Sunday, September 2, 2012
Spotting the Kansas University defensive lineman who came out of high school advertised as an outstanding prospect was an easy task in Saturday night’s 31-17, season-opening victory against South Dakota State. Too easy.
Josh Williams, the fifth-year transfer who graduated from Nebraska, has that long and lean look of a quarterback hunter. He has quicker, more agile movements than the rest of KU’s D-linemen. Charlie Weis won’t feel as if he’s upgraded recruiting enough until he has athletes who look and move that way and don’t stand out so much from teammates.
Kansas called so many of its running plays to go left because from center moving left on the line, three fifth-year returning starters line up, two of whom have all-conference ability. Weis is trying to build a program that gives him five experienced, reliable linemen so that one side won’t be significantly better than the other.
Upgrading recruiting won’t be easy, but Weis’ big name gives him a shot at doing so. The depth of talent still isn’t where it needs to be, but newcomers brought in by Weis already made an impact in the season opener.
Williams knocked a ball loose and recovered a fumble on the same play. Junior-college transfer Taylor Cox, his night tainted by a red-zone fumble, rushed for 121 yards and a touchdown. Freshman receiver Josh Ford blocked a punt. For a guy who wasn’t in town for spring conditioning and arrived late to camp in order to finish his junior-college academic responsibilities and isn’t close to being in good game shape, defensive tackle Jordan Tavai did some good things.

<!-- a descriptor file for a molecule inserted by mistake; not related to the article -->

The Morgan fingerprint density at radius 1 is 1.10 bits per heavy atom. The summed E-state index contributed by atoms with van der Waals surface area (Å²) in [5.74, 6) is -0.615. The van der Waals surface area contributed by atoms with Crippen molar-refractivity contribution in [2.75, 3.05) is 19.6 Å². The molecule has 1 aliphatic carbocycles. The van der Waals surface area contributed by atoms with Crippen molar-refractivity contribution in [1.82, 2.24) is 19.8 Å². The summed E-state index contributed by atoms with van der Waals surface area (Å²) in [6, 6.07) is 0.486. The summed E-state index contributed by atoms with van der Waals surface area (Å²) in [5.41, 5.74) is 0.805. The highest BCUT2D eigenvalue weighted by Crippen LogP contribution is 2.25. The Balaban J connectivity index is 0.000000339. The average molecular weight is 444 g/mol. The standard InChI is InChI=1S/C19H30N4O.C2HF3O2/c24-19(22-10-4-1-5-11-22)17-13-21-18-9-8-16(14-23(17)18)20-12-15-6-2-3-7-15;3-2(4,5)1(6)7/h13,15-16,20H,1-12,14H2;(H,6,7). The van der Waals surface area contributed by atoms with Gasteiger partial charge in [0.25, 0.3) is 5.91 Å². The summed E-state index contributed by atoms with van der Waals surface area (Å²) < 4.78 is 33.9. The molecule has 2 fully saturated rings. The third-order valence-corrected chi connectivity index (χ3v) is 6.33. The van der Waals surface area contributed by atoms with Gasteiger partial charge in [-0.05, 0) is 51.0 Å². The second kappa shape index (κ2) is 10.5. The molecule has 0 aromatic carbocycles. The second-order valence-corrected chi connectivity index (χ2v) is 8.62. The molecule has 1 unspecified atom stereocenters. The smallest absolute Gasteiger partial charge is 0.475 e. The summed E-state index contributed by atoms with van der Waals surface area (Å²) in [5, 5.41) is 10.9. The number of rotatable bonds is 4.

In the half-time-adjustment department, the offensive line that looked so disjointed at times in the first half appeared more cohesive in the second.
The first half showed how far the program must progress to compete in the Big 12, and the second half indicated how much the Jayhawks have moved forward from a year ago.
So often the past two seasons, poor third-quarter play was attributed to a failure to make half-time adjustments, and fourth-quarter bumblings were traced to an inadequate strength-and-conditioning program. Special-teams disasters didn’t favor any particular period.
The players sprinted to the finish line better Saturday than in the recent past, and special teams performed more reliably.
Clint Bowen doesn’t qualify as a newcomer, rather a home-comer, but the impact of his return shouldn’t be overlooked. A defensive coordinator at KU, Western Kentucky and North Texas, Bowen was special-teams coordinator at KU from 2001-2005. Weis’ convincing Bowen to coach the special teams and defensive backs counts as a solid recruiting job in itself. Now if Weis, Bowen and the rest can score big in recruiting, nervous openers will become rare.